Forest hike and Japanese tea ceremony

Today I wondered: what was I doing in Japan around this time four years ago? The answer did not disappoint me: I was hiking through a virgin forest and attended a field tea ceremony (nodate 野点).

Me and my aunt, who was visiting from Belgium, were invited by my lovely friends Nobuo-san and Motoko-san to go on a hike with them. Being avid hikers, they claimed to know the most beautiful spots for hiking around Toyota City. They took us to a beautiful virgin forest. It was kōyō (autumn leaves 紅葉 ) season and the light was gorgeous that day.

japanese forest

Our guides are leading the way. Seeing bamboo in a forest was very exotic to me.

japanese forest

The autumn light on the coloured leaves was spectacular.

japanese forest

Looking up the trunk of an ancient tree.

As if taking us to this precious place wasn’t enough, they surprised us with an impromptu tea ceremony in the forest. When we sat down in a clearing to have a little rest, Motoko-san started unpacking several implements that she had been carrying in her backpack. As I had no knowledge of tea ceremony at the time, we were very curious to see what all those beautiful objects were for.

nodate field tea ceremony

Motoko-san is unpacking her wares.

nodate field tea ceremony

She produced two gorgeous red chawan (tea bowls) out of her backpack, and some wagashi (Japanese sweets). The stop at the sweets shop on our way to the forest suddenly made a lot more sense.

nodate field tea ceremony wagashi

Seasonal wagashi

nodate field tea ceremony

Omnomnom. Wagashi are delicious. The bowl of tea is waiting on the bench to be drunk.

It was one of my first experiences with the Japanese tea ceremony and it made a deep impression on me. The spontaneous enjoyment of tea in that beautiful natural setting was such a special experience. That day I learned about the concepts of wabisabi (わびさび the Japanese aesthetic of transience and imperfection, perfectly embodied by the fallen leaves, the rough table and the setting in general) and ichigo ichie (一期一会 litt. ‘one time, one meeting’, indicating the preciousness of meetings with people and emphasizing that every moment and experience is unique).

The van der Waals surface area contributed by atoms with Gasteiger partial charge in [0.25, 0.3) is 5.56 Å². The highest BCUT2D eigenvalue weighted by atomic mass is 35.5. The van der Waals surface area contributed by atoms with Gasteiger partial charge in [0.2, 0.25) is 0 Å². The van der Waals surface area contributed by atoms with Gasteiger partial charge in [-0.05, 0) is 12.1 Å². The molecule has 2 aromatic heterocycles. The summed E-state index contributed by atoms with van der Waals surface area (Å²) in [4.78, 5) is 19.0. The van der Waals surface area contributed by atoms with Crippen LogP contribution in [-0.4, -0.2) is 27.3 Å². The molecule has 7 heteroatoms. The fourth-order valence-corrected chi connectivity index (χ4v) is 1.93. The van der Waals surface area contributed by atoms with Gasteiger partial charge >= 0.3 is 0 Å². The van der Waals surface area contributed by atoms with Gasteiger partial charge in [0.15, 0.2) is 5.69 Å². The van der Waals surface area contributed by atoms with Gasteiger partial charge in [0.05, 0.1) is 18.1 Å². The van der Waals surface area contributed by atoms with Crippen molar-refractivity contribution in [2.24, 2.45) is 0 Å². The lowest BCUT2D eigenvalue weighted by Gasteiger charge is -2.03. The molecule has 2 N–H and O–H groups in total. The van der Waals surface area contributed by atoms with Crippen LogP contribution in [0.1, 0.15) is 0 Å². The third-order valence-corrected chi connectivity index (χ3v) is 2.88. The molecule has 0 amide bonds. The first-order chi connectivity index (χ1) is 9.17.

Thank you Motoko-san and Nobuo-san for that once in a lifetime experience!

Advertisements

8 thoughts on “Forest hike and Japanese tea ceremony

  1. I would love to know where you went hiking! I’m moving to Toyota City in May and am looking for places to explore as soon as I get there! I really am enjoying your blog and am using it as a way to begin to prepare. Thanks!

    • I am not sure if I could find the place again. They took us there by car and it was about a 45min drive from Toyota City centre. I was considering making a Toyota City guide though, with tips for getting started as a foreigner. Maybe I’ll get cracking on that, so you can enjoy it in May. 🙂

      • I would be so grateful if you would! I know I’ll need a push to start exploring the city since my Japanese is laughable at this point which makes me shy.

        • Even if you just say something really simple like ‘arigato’, the Japanese will be so impressed and appreciative. As long as they see you’re doing your best, they will be very welcoming.

  2. this was your first experience? wow, what a treat to have it in a forest in the middle of autumn. judging from your photo, those are real tea ceremony chawan cups too! and the accompaniment of wagashi sweets just made it an unforgetable true tea ceremony experience. this is one of the things that make me miss japan a whole lot.

Leave a Reply

Fill in your details below or click an icon to log in:

WordPress.com Logo

You are commenting using your WordPress.com account. Log Out / Change )

Twitter picture

You are commenting using your Twitter account. Log Out / Change )

Facebook photo

You are commenting using your Facebook account. Log Out / Change )

Google+ photo

You are commenting using your Google+ account. Log Out / Change )

Connecting to %s